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Discussion Starter #1
Hi everyone,

Hope you can help me figure out the reason for my clutch knock.
If I sit astride the bike with it in first gear and begin to release the clutch until it bites then pull it back wait a second for bike to roll ever so little backward and then again release lever and keep doing this a few times (Rocking the bike back and forth) I hear a knock sounding consistent with the engaging of first gear, almost a thunk sound. I had Bighopper one of the local lads here in Canada check it out last year one Saturday morning. His response was everything sounds OK. But I still worry something is adrift or maybe the final drive gear lash maybe out. Anyone like to make a suggestion? Thank you. :confused:

Richard
 

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K knock, some are worse than others, it is a big clunky 3 shaft transmission, if someone who has put some miles on K's thinks it is OK it most likely is. My 00 is my third one and they have all been the same.
 

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This reminds me of that old joke.
Patient: doctor it hurts when I do this.
Doctor: Then don't do that.

In other words if your only getting the abnormal noise when you do something over and over that isn't really normal, but it isn't happening when you ride normally, stop trying to make it happen. Just ride and have fun. If the noise starts happening when you take off normally then you can worry. :D
 

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Hi everyone,

Hope you can help me figure out the reason for my clutch knock.
If I sit astride the bike with it in first gear and begin to release the clutch until it bites then pull it back wait a second for bike to roll ever so little backward and then again release lever and keep doing this a few times (Rocking the bike back and forth) I hear a knock sounding consistent with the engaging of first gear, almost a thunk sound. I had Bighopper one of the local lads here in Canada check it out last year one Saturday morning. His response was everything sounds OK. But I still worry something is adrift or maybe the final drive gear lash maybe out. Anyone like to make a suggestion? Thank you. :confused:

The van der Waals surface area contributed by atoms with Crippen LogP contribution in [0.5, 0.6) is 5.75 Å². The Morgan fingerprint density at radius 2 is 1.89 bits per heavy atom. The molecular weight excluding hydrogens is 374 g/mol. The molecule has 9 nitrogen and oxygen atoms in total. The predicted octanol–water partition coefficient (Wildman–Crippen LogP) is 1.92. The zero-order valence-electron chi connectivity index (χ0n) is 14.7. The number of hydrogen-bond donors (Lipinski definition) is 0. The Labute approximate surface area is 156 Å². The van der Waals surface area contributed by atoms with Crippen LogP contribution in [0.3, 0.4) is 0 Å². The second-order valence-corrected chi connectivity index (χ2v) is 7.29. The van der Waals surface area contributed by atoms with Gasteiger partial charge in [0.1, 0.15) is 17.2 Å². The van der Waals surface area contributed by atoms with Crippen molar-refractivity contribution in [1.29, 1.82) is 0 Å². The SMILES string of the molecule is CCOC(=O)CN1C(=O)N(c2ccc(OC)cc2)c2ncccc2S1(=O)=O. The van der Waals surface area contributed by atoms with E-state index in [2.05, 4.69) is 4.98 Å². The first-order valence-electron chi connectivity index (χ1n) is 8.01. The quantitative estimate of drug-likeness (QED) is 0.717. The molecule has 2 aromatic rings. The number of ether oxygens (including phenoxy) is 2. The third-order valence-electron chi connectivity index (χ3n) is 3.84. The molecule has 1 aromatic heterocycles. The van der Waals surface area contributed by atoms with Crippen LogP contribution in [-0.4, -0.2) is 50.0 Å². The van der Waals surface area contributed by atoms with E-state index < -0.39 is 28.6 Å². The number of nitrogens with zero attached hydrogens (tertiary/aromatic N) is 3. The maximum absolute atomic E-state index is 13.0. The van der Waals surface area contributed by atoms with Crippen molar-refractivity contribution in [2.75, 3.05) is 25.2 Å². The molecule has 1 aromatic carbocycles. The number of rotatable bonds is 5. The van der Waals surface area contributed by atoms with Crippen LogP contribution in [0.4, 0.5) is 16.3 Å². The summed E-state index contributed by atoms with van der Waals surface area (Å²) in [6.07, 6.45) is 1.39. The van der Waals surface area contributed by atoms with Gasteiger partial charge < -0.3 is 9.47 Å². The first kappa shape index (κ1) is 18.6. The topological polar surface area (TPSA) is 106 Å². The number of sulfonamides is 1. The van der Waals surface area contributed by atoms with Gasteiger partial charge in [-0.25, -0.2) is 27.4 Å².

Richard
Sounds to me like you are just taking up the drive line lash. Between the tranny, drive shaft, and final drive, there is a lot of "slop".

Some folks have put their KLTs on the centerstand and rotated the rear wheel back and forth with the tranny in gear, in doing so, it is possible to rotate the wheel quite a bit. There will be quite a bit of wheel rotation before the drive line lash is taken up. It can seem like a lot, but it is normal.
 

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Wrencher Extraordinaire
2005 K1200LT
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In addition to what every one else has said, I'll add this. If you dropping the RPM below 900 during this evolution of clutch in clutch out then you are getting a case of the K bike rattle. The crank connects to the output shaft and the alternator drive is on the same gear. At very low RPMs they will bang around, rattle and clunk. Just the nature of this drive system. Here you can see the crank and the alternator drive gears and the second picture shows the alternator drive and output shaft gears.
 

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Discussion Starter #6
Thanks to all who replied. I did notice a lot of slack from the rear wheel to the engine whilst turning it over doing valve checks. I figured this was down to me having the bike in 4th gear. But if all of you think this is consistent to all K bikes then I will choose to ignore it going forward. At least until it should become more apparent during normal riding.

I sometime wonder though how a bike when in its prime was being sold at such a high price and looked upon as a top of the line touring bike should have so many quirky things to it like this transmission free play, rattling Tupperware, final drive issues, misreading speedometers, poor headlights etc etc. still I have to admit despite the short list above it is the most comfortable bike I have owned.